And with these last words both the little boys took their leave, running up hill with great speed, as if they thought that standing for a picture had been a great waste of time.
“That Chicken boy is the biggest cry-baby,” said Nate. “The boys like to plague him to see him cry. Joe Rolfe has some sense.”
As the little party walked on, Miss Katharine turned her head more than once for another look at the schoolhouse.
“Wouldn’t it be fun, Edy, to teach school in there and ring that ‘lin-lan-lone bell’ to call in the scholars? I’d make you study botany harder’n you ever did before.”
“No, thank you, Miss Dunlee,” replied Edith, courtesying. “You’ll not get me to worrying over botany. I studied it a month once, but when I go up in the mountains I go to have a good time.”
She pursed her pretty mouth as she spoke. Her sister Katharine was by far the best botanist in her class, and was always tearing up flowers in the most wasteful manner. Worse than that, she expected Edith to do the same thing and learn the hard names of the poor little withered pieces.
“You don’t love flowers as well as I do, Kyzie, or you couldn’t abuse them so!”
This is what she often said to her learned sister after Kyzie had made “a little preach” about the beauties of botany.
As they entered the hotel for luncheon, Kyzie was still thinking of the schoolhouse and the sweet-toned bell and the singular speech of Joe Rolfe, about wanting her for a teacher. What came of these thoughts you shall hear later on.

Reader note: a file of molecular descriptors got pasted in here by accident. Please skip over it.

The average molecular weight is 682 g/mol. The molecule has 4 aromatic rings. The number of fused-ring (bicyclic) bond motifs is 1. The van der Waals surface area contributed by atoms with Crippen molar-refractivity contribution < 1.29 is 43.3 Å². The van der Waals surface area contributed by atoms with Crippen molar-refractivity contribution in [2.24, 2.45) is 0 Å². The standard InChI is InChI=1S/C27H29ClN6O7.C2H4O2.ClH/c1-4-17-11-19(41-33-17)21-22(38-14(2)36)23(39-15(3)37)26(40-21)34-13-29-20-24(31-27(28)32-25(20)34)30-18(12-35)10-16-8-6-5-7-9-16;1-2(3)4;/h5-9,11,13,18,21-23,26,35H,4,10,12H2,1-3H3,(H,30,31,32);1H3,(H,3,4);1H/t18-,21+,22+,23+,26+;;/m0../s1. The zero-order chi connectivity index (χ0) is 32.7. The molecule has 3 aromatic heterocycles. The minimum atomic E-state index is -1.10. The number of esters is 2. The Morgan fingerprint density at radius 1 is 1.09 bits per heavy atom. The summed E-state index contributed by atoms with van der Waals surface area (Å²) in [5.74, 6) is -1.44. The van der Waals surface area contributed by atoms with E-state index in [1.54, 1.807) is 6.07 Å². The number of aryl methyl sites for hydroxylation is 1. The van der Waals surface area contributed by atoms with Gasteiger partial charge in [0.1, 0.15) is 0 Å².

“Well, I declare, I forgot all about that zebra kitty,” said Edith. “What will the knitting-woman think of such actions?”
The “knitting-woman” met Edith at the dining-room door after luncheon, and said to her rather sharply:—
“Well, little girl, I thought you liked kittens?”
“I do, Mrs.—madam, I certainly do,” replied Edith feeling guilty and ashamed. “But Nate Pollard took us to see the gold mine and the schoolhouse and we’ve just got back.”
“Oh, that’s it! I thought ’twas very still around here—I missed the noise of the boyoes.—You don’t know what I mean by boyoes,” she added, smiling. “I picked up the word in Ireland. I’m always picking up words. It means boys.”
“I understand; oh, yes.”
“Well, ’twas a little trouble to me, your not coming when I expected you; but you may come this afternoon. I’ll be ready in ten minutes.”
“Yes, madam, thank you.”
Edith ran to her mother laughing. “Oh, mamma, she is the queerest woman! Calls boys boyoes! I must go to see her kitten whether I want to or not—in just ten minutes! I wish I could take Kyzie with me; would you dare?”
“Certainly not. Katharine has not been invited. And don’t make a long call, Edith.”